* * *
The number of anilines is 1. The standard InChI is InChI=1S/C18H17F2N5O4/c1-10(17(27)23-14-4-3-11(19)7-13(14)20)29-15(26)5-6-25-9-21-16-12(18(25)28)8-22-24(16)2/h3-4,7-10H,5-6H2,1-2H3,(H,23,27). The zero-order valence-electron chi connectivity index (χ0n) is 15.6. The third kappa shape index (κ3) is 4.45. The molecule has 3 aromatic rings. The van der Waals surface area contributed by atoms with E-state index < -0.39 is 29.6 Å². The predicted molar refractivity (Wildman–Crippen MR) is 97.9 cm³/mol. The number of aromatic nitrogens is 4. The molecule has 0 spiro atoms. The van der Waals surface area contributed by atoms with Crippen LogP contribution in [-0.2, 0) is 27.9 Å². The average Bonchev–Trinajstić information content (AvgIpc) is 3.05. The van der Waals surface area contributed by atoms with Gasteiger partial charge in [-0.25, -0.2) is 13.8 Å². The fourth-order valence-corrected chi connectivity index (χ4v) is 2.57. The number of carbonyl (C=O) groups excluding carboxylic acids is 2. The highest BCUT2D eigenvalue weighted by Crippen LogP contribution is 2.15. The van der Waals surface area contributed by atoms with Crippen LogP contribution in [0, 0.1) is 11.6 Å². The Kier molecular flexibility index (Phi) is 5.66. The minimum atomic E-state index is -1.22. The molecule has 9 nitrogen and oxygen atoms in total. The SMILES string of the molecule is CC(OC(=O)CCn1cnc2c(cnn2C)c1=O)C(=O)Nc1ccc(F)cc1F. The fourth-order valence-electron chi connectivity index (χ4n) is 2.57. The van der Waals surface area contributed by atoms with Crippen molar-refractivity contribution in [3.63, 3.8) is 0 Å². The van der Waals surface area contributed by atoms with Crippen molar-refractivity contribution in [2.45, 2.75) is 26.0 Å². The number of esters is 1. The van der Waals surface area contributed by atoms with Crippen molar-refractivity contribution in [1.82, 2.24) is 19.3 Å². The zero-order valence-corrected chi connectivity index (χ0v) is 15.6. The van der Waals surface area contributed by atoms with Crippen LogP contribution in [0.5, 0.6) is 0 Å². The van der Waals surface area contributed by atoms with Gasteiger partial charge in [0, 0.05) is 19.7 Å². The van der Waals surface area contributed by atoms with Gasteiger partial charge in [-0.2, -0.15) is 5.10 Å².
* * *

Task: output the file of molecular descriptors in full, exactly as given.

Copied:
The number of anilines is 1. The standard InChI is InChI=1S/C18H17F2N5O4/c1-10(17(27)23-14-4-3-11(19)7-13(14)20)29-15(26)5-6-25-9-21-16-12(18(25)28)8-22-24(16)2/h3-4,7-10H,5-6H2,1-2H3,(H,23,27). The zero-order valence-electron chi connectivity index (χ0n) is 15.6. The third kappa shape index (κ3) is 4.45. The molecule has 3 aromatic rings. The van der Waals surface area contributed by atoms with E-state index < -0.39 is 29.6 Å². The predicted molar refractivity (Wildman–Crippen MR) is 97.9 cm³/mol. The number of aromatic nitrogens is 4. The molecule has 0 spiro atoms. The van der Waals surface area contributed by atoms with Crippen LogP contribution in [-0.2, 0) is 27.9 Å². The average Bonchev–Trinajstić information content (AvgIpc) is 3.05. The van der Waals surface area contributed by atoms with Gasteiger partial charge in [-0.25, -0.2) is 13.8 Å². The fourth-order valence-corrected chi connectivity index (χ4v) is 2.57. The number of carbonyl (C=O) groups excluding carboxylic acids is 2. The highest BCUT2D eigenvalue weighted by Crippen LogP contribution is 2.15. The van der Waals surface area contributed by atoms with Crippen LogP contribution in [0, 0.1) is 11.6 Å². The Kier molecular flexibility index (Phi) is 5.66. The minimum atomic E-state index is -1.22. The molecule has 9 nitrogen and oxygen atoms in total. The SMILES string of the molecule is CC(OC(=O)CCn1cnc2c(cnn2C)c1=O)C(=O)Nc1ccc(F)cc1F. The fourth-order valence-electron chi connectivity index (χ4n) is 2.57. The van der Waals surface area contributed by atoms with Crippen molar-refractivity contribution in [3.63, 3.8) is 0 Å². The van der Waals surface area contributed by atoms with Crippen molar-refractivity contribution in [2.45, 2.75) is 26.0 Å². The number of esters is 1. The van der Waals surface area contributed by atoms with Crippen molar-refractivity contribution in [1.82, 2.24) is 19.3 Å². The zero-order valence-corrected chi connectivity index (χ0v) is 15.6. The van der Waals surface area contributed by atoms with Crippen LogP contribution in [0.5, 0.6) is 0 Å². The van der Waals surface area contributed by atoms with Gasteiger partial charge in [0, 0.05) is 19.7 Å². The van der Waals surface area contributed by atoms with Gasteiger partial charge in [-0.2, -0.15) is 5.10 Å².